Yes, the refracted image is upside-down, and yes, this is correct. Take a look at a reference image. However, the refraction isn't entirely correct. There are at least two sources of error:
- The rays used when creating the reflection image are parallel to the cube map image plane, and the view rays for reflective objects are still mostly uniform and parallel. On the other hand, the refracted rays are no longer oriented in a nice grid facing parallel to the surface. The refraction bends the rays around so that they come out at all sorts of odd angles. Since there is no depth information in the cube map, there is no way to determine which objects the scattered rays hit. The distance of the plane used to clip and evaluate the rays affects the reflected image, which is incorrect. I used the view frustum near clip plane, which works okay for these scenes.
- There are really two refractions involved, not just one. The first one is viewer->surface, which is an air->glass refraction and is correctly modeled since the shader has the hit point. The second one is from the back side of the glass surface back out to the air. The shader can't evaluate this refraction because it doesn't have the 3D geometry and can't determine the point where the ray exits the glass. Only the first hit point is known.
Here is another image showing refraction in a glass dragon statue. Note that the refraction of the blue and brown chair is probably larger than it should be.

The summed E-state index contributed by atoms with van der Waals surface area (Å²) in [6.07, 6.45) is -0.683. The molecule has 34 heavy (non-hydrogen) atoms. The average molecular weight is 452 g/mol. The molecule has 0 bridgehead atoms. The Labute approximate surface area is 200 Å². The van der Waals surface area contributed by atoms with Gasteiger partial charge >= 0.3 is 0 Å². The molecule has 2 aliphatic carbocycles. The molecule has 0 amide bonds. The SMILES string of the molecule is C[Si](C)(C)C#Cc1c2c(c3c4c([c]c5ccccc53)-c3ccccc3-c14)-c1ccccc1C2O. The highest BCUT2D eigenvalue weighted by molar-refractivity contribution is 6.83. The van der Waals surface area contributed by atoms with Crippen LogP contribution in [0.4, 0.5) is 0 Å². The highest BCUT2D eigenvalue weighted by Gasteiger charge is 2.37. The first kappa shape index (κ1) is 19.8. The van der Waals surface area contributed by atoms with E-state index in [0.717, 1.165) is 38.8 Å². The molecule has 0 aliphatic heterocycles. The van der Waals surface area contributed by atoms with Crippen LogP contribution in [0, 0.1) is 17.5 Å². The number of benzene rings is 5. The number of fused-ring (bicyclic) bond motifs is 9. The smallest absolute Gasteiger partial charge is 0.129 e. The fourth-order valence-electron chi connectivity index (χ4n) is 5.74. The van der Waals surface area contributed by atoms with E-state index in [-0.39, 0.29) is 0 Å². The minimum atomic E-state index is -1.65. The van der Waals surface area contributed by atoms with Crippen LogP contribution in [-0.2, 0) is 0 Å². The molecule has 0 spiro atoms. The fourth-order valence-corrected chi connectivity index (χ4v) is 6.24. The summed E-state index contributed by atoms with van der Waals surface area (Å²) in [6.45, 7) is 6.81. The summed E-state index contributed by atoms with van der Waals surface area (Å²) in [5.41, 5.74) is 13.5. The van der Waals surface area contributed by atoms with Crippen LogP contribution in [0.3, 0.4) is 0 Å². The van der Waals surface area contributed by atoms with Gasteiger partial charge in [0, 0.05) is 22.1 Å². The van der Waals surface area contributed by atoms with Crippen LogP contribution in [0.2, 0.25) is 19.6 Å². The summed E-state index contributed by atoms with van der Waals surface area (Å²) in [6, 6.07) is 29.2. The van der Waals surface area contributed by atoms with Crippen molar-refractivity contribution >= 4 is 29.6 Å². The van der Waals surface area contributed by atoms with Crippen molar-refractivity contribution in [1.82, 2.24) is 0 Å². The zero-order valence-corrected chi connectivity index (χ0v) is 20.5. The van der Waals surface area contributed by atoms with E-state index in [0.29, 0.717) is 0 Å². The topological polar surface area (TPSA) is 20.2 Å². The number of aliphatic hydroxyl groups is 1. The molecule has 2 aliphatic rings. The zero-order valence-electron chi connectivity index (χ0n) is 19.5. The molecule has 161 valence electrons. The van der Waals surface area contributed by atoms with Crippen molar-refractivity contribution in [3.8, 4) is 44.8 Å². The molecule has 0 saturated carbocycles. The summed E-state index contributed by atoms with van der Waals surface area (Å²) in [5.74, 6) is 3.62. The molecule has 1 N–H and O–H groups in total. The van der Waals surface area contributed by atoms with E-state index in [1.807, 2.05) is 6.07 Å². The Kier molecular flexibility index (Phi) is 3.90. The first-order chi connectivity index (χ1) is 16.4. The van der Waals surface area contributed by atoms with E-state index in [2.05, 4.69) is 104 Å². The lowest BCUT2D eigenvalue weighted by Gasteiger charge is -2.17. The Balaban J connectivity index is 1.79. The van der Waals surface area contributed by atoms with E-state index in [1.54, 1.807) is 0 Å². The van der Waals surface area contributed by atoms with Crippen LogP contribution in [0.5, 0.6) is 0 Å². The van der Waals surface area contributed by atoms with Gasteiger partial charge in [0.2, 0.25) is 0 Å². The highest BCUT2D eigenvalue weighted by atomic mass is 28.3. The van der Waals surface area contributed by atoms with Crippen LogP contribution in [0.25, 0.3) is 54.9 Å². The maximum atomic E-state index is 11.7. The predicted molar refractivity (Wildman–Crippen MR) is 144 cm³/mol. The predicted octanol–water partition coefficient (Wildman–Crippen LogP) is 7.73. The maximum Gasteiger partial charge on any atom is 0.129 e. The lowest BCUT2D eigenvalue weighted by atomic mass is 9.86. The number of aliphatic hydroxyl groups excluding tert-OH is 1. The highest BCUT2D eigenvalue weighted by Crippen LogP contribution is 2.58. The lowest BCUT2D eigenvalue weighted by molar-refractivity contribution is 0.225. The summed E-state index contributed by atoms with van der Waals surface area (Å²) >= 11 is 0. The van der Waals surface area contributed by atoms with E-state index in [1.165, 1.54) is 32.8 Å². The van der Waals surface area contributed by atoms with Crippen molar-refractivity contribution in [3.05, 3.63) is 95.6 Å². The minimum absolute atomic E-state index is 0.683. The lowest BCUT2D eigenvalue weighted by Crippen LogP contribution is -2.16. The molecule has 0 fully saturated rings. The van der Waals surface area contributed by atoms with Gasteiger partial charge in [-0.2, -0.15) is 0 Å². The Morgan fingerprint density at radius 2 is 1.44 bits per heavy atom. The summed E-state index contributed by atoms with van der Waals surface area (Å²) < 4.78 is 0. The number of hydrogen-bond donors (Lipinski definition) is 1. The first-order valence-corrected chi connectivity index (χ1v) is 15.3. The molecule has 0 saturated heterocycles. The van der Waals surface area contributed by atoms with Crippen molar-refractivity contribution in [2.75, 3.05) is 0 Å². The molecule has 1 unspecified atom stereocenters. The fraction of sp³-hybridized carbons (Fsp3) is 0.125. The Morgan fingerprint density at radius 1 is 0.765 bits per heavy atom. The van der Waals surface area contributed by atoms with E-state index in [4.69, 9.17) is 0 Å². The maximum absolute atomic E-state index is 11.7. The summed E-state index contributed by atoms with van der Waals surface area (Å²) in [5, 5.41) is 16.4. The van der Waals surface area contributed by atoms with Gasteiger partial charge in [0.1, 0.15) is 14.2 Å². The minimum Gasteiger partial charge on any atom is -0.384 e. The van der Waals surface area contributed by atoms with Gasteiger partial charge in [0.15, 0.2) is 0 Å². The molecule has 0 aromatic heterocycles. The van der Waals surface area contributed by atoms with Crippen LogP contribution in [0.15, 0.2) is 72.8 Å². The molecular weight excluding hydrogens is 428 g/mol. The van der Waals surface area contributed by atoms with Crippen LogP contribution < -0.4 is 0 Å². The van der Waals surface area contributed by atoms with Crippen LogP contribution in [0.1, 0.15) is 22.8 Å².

|Transparent glass dragon with approximate reflection and refraction.|
And here are a reflective sphere, reflective cube, and refractive sphere together.
|Mirror sphere (left), glass sphere (right), and mirror cube (front).|
I experimented with normal mapped reflective objects, and came up with some very strange effects. I think the strength of the normal map may be too strong in some of the examples. Here is a screenshot of a partially reflective, partially transparent/refractive cube with a stucco normal map that looks somewhat like a rough block of ice.
|Normal mapped reflective and refractive object that resembles a rough block of ice.|
Dynamic Reflective Objects
I worked around the previous problems I was having when I tried to make dynamic objects reflective. Their collision objects are added and removed every frame, but as long as the reflection generation happens at the right point in the control flow it still works. The cube maps are recreated every frame, which is inefficient, but the overhead is small compared to the time taken to actually render the scene from 6 cube faces.
The problem of different shader usage was solved by adding a config file option that switched to drawing the collision model of objects using the respective shader rather than the dynamic physics model + shader. As long as I limited this to simple shapes such as spheres, both object models are close enough that this works.
Here is a short video showing me throwing a (bouncy?) reflective metal ball. The reflection changes dynamically as the ball moves. Sorry the framerate is jittery in this video. I tried to do 1080p video capture at 60 FPS, but the reflections are too slow and the frame rate varied randomly from around 30-60 FPS. Maybe I should have recorded it at a lower resolution, a lower video frame rate, or on a simpler scene.
I haven't had a chance to work on improving the player model, and it's not in the scope of this post anyway. So here is a screenshot of the simple smiley face player model from last time reflected in the gold dragon. Note that the tile floor is also reflective. See if you can spot a reflection of the eyes and nose.
|Player model reflection (red smiley face) in a gold dragon statue.|
That covers most of the future work todo items from the previous post. I still have to make some optimizations to the cube map rendering to allow for more dynamic objects in the scene while still hitting the 60 FPS target. However, I may be out of new and interesting images to show. But who knows, there may be another reflection post in the near future.